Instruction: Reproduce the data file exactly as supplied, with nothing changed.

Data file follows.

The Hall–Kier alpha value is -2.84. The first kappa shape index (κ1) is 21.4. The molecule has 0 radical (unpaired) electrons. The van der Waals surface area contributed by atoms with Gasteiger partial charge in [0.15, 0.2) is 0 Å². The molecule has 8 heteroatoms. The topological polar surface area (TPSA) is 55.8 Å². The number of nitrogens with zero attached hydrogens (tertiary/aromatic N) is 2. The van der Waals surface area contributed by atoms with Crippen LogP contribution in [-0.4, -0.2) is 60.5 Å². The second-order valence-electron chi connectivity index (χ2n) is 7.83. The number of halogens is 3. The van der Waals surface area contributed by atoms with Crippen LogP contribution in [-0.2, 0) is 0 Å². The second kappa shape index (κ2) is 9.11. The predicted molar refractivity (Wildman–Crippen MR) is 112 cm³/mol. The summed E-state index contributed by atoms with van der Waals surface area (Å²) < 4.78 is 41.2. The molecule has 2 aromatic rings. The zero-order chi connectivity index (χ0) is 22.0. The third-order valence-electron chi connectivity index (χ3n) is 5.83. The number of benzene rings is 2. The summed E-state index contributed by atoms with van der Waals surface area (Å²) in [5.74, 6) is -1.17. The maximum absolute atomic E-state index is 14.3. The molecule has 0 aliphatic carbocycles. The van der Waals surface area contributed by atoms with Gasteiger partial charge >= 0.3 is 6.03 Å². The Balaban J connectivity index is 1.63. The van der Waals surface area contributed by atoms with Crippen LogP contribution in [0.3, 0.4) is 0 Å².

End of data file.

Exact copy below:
The Hall–Kier alpha value is -2.84. The first kappa shape index (κ1) is 21.4. The molecule has 0 radical (unpaired) electrons. The van der Waals surface area contributed by atoms with Gasteiger partial charge in [0.15, 0.2) is 0 Å². The molecule has 8 heteroatoms. The topological polar surface area (TPSA) is 55.8 Å². The number of nitrogens with zero attached hydrogens (tertiary/aromatic N) is 2. The van der Waals surface area contributed by atoms with Crippen LogP contribution in [-0.4, -0.2) is 60.5 Å². The second-order valence-electron chi connectivity index (χ2n) is 7.83. The number of halogens is 3. The van der Waals surface area contributed by atoms with Crippen LogP contribution in [-0.2, 0) is 0 Å². The second kappa shape index (κ2) is 9.11. The predicted molar refractivity (Wildman–Crippen MR) is 112 cm³/mol. The summed E-state index contributed by atoms with van der Waals surface area (Å²) < 4.78 is 41.2. The molecule has 2 aromatic rings. The zero-order chi connectivity index (χ0) is 22.0. The third-order valence-electron chi connectivity index (χ3n) is 5.83. The number of benzene rings is 2. The summed E-state index contributed by atoms with van der Waals surface area (Å²) in [5.74, 6) is -1.17. The maximum absolute atomic E-state index is 14.3. The molecule has 0 aliphatic carbocycles. The van der Waals surface area contributed by atoms with Gasteiger partial charge >= 0.3 is 6.03 Å². The Balaban J connectivity index is 1.63. The van der Waals surface area contributed by atoms with Crippen LogP contribution in [0.3, 0.4) is 0 Å².